January 24, 2012 by dixwah
Australia v India – 4th Test, Adelaide Oval
Cricket is very much a mental game. One lapse in concentration, one poor decision, and the game can swing. But despite the fragility between their batsmen’s ears, there’s nothing more that signals India’s mental weakness than captain MS Dhoni’s suspension form the Adelaide Test for repeated slow over rates.
It’s a good rule. The expectations are loud and clear. Teams are expected to bowl 15 overs an hour, 30 minutes of overtime is strung on to the end of the day as leeway, and the man who flips the coin is responsible for making sure this stuff happens. If it doesn’t he gets fined. If it doesn’t again within 12 months, like Dhoni here, he is suspended.
With his batsmen in such ordinary touch, maybe Dhoni and his teammates were just trying their hardest to get the match to a fifth (or even fourth) day.
But nothing highlights the lack of drive, initiative, spirit and fight from India more than the sluggishness between overs. Pushing through between overs builds pressure, and Dhoni has been hung out to dry by a team of weak pretenders.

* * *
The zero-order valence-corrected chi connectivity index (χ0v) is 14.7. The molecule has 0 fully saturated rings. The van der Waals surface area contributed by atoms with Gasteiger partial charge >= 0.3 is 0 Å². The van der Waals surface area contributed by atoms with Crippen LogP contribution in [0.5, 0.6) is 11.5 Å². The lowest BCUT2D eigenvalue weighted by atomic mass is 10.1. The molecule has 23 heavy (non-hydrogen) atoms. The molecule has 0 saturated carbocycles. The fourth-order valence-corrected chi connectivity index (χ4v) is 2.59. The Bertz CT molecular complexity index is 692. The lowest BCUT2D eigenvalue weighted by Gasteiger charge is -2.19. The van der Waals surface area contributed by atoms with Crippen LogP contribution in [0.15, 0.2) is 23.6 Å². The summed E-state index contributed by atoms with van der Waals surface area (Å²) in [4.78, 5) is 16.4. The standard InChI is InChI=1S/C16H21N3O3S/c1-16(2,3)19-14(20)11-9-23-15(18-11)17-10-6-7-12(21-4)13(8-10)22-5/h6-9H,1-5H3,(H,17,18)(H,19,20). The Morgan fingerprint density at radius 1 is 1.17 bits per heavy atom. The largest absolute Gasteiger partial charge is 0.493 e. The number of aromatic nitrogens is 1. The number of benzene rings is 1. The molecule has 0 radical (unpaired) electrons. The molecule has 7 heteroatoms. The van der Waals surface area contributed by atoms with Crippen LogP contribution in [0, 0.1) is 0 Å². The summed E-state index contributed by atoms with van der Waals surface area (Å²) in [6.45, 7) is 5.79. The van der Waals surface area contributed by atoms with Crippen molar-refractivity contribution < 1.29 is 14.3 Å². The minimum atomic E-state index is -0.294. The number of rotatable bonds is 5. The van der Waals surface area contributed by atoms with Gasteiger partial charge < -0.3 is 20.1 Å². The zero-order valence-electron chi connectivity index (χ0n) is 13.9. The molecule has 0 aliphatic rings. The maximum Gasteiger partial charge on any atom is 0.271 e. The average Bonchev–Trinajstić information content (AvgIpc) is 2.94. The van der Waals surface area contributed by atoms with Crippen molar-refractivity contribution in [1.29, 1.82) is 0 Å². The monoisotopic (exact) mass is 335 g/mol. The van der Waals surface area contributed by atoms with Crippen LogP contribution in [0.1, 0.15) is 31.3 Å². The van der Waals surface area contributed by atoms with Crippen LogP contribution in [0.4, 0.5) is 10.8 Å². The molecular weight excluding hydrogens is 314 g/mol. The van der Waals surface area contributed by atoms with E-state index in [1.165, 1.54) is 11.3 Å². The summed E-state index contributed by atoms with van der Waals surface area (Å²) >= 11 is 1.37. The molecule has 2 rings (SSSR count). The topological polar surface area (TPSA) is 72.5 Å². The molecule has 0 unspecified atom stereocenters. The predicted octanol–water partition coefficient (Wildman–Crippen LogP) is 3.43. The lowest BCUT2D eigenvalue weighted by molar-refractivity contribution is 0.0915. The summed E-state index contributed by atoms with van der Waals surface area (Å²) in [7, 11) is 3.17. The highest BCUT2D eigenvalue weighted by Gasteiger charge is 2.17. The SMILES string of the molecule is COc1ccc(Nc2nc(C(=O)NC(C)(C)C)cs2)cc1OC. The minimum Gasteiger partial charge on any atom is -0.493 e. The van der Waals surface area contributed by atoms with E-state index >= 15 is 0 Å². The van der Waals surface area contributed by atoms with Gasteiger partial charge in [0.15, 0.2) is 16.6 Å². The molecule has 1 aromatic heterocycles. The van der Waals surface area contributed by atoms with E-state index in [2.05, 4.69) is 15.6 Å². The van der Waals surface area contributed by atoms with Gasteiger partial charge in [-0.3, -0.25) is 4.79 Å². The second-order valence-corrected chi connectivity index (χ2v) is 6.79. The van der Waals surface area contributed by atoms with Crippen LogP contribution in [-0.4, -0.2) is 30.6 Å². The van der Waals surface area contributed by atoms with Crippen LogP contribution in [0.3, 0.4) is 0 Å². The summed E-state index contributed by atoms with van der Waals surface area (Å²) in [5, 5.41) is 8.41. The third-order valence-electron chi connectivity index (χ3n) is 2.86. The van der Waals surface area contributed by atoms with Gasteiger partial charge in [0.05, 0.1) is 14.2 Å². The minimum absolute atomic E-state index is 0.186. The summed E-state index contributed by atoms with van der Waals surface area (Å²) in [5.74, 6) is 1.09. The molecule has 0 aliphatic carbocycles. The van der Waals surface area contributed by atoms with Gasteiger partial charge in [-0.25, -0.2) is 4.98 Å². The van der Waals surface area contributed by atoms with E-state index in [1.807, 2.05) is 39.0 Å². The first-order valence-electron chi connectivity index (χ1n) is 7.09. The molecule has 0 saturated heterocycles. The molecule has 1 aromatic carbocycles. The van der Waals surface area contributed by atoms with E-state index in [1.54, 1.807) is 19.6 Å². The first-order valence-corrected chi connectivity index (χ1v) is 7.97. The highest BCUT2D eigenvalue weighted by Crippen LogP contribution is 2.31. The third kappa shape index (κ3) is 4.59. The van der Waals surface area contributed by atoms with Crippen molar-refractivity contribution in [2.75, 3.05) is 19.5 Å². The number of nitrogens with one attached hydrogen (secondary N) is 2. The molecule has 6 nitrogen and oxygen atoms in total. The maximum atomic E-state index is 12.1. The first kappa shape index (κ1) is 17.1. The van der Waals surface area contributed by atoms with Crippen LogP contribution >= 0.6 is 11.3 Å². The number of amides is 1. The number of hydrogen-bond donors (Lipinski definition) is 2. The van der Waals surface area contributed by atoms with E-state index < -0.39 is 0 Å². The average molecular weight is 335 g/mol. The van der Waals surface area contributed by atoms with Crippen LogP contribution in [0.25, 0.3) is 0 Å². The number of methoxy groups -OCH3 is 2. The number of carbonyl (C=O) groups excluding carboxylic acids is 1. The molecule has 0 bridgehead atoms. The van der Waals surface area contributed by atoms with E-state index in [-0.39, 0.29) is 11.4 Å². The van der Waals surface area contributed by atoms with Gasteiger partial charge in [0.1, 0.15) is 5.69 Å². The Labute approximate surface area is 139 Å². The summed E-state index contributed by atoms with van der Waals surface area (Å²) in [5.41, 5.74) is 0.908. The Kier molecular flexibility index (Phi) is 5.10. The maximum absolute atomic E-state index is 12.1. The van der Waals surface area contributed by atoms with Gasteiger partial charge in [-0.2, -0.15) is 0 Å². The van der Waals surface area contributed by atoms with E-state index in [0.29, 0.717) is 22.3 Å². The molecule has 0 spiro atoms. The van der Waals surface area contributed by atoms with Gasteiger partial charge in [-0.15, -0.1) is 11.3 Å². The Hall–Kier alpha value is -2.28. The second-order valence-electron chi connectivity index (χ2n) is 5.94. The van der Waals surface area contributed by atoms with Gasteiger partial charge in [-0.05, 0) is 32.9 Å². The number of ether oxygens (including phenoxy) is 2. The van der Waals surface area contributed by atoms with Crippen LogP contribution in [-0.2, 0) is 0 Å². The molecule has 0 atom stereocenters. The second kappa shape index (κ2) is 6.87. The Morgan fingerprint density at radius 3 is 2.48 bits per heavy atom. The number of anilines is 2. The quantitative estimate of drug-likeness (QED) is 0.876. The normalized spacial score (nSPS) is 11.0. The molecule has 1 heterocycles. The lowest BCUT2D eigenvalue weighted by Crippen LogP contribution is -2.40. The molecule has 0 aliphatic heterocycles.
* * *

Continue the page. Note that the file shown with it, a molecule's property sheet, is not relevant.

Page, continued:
He’s not a great captain. I’ve previously criciticsed his retreating tactics and lack of control over the big four. But I share the blame here, even extend it to the batting ‘superstars’ who have compounded their lack of runs with a lack of leadership here.
Dravid, Tendulkar and Sehwag have all captained India in Test cricket, know the rules and as professionals, with other senior players like Khan the cat and Very Very Sluggish, should have shown leadership in the field to prevent Dhoni’s demise.
Out-of-form opener Gautam Gambhir’s comments leading into the fourth Test typified his team’s attitude. Rather than focusing on redemption in Adelaide, Gambhir threw out excuses, going for the ‘wait until you play us at home on our decks’ schoolboy stuff that rather than deflecting India’s batting hardhips, demonstrated their mental weakness.
International cricket is, by definition, international. Man up and cope with different crowds (Kohli, Sharma) and different conditions (batsmen). It’s cold in England, it’s hot in the sub-continent, there are sheep in New Zealand.
I hope India prove me wrong, if not in performance, in effort at Adelaide. At present I think their minds, if they ever arrived, are already on a plane home.